Daniel Burke is a young New York City Assistant DA currently prosecuting a man for the murder of his wife. Even though her body was never found, there is enough circumstantial evidence to bring him to trial. Danny has his own doubts about whether or not this man is guilty of the crime but he knows because of the oath he took, he must follow through and perform his duty as assistant prosecutor. When the trial is unexpectedly put on hold for a week, he and two of his friends decide to take a short getaway vacation to their cabins up in Lake George. All is going well for him and his friends until he is suddenly and discreetly abducted by an alien vessel from outer space. The aliens are very friendly and peaceful and have come here to test and observe humans. When they feel that the time is right, they will make their presence known to all mankind. While on board, they give Danny the ability to communicate with them via thought transmission or through the ability of hearing their thoughts. He becomes good friends with one of the aliens who in turn gives Danny some good lessons on life. Trouble hits their ship just as they are returning him back to earth and while in the process of removing the thought hearing capability. Danny is safely returned, but he is unintentionally left with the talent to hear other people's thoughts. When he finally realizes he can hear other people's thoughts, he starts to question himself as to how he can put it to good use. Should he use it on his job? For romance? To beat his friends at cards? To know what the world thinks of him? Or more importantly, after having lost his wife on 9/11, use it to help the government stop another terrorist attack? These choices, plus many more, are all at his disposal but will he choose wisely?
It was odd. Incredibly odd.
He was a science fiction fan and his analytical mind told him he might
be in the midst of a science fiction scenario. Science fiction might be
considered fantastic, he reasoned, but it was also logical. What was the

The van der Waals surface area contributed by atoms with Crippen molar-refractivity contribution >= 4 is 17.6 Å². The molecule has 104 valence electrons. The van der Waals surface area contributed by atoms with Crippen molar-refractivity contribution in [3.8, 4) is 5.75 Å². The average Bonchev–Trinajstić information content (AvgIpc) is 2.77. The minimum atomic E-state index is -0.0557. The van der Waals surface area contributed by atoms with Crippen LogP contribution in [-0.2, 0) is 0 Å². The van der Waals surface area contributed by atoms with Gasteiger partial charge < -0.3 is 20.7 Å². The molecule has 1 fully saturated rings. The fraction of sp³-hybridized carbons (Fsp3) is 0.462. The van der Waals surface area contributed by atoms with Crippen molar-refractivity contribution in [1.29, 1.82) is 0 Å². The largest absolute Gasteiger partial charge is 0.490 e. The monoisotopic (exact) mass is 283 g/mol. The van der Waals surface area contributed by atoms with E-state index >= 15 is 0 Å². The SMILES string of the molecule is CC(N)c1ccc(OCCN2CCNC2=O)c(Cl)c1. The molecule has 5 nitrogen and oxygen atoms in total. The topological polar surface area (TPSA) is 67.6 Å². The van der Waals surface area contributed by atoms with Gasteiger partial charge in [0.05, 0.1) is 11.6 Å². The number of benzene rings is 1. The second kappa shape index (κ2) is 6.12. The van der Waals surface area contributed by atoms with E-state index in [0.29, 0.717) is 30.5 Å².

classic line by Arthur C. Clarke? ‘An advanced technological society
might seem like magic to a more primitive society. But that advanced
society was based on logic and science.’ “Let’s assume what
happened to me was something very odd in terms of human experience but
still logical,” he thought to himself.
“I go fishing with two friends. We eat dinner. We have three separate
cabins. After we finish, I walk back to my cabin—not a great distance
from the other two—and disappear. My two friends look for me but
can’t find me. Then I pop up again a little after dawn. Question.
Where was I? I don’t remember that time period. Some type of traumatic
shock? That can cause memory loss, but there is no sign that I
experienced any type of physical trauma. What could I have seen
strolling back from a cabin? If there was something traumatic there, my
two friends should have seen it too.”
He took another sip of his drink.
He continued his self-analysis, “I now discover that I can hear other
people’s thoughts. This is, of course, highly unusual and not, shall
we say, human. At times, the thoughts come to me but only after I rub
the right side of my head, just behind my temple. It only lasts for a
few seconds and thankfully, the process of shutting down is remarkably
He swirled his drink again and drank it down. He walked to the bar and
mixed another one. As he walked around the apartment, he said, “There
have also been reports of alien abductions. Some of them, admittedly,
are not all that credible but one or two might stand up to scrutiny. For
argument sake, let’s accept that basic premise. There have been alien
abductions. In most of the stories, the aliens are curious about humans
and do medical exams. They don’t seem hostile but . . . simply
curious. No harm ever seemed to be done to the humans. So let’s say I
was whisked away on a space ship for a brief time and subjected to
medical experiments. With the advanced technology aliens would have,
there would be no trace of the experiments.”
He stopped and drank some of the bourbon again.
“Does that sound logical?”
He paced back and forth before answering himself. “Possibly. At the
outer limits of logic. But what other explanation would there be?” he
said. “That scenario fits all the facts I know.” He frowned. “And
now that I know that, what do I do with it?” He drained his glass
again. Then sighed.
“One thing I have to do is go on with my normal life and . . . just
see what happens.”
Excerpted from "Hearing Thoughts" by Anthony Diffley. Copyright © 2015 by Anthony Diffley. Excerpted by permission. All rights reserved. No part of this excerpt may be reproduced or reprinted without permission in writing from the publisher. Excerpts are provided solely for the personal use of visitors to this web site.
Anthony Diffley is owner and operator of a carpet cleaning franchise in Westchester County New York. He has been doing it for over twenty five years and has built up quite a reputation. In 2008, his company was voted "Best Carpet Cleaner of Westchester" by the readers of Westchester Magazine. Prior to this, he was an electrical engineer designing and developing test programs for digital circuit cards. He has been married for twenty seven years to his wife, Toni and they have three children, Andrew, Regina and Danielle. He is one of eight children to William and Bernadette Diffley and he enjoys being with his family and friends whenever possible. He especially likes to write, go to Yankee Games, play guitar and go to church. Having never had anything officially published before, he hopes that "Hearing Thoughts" will be just the beginning of many more publications to come.
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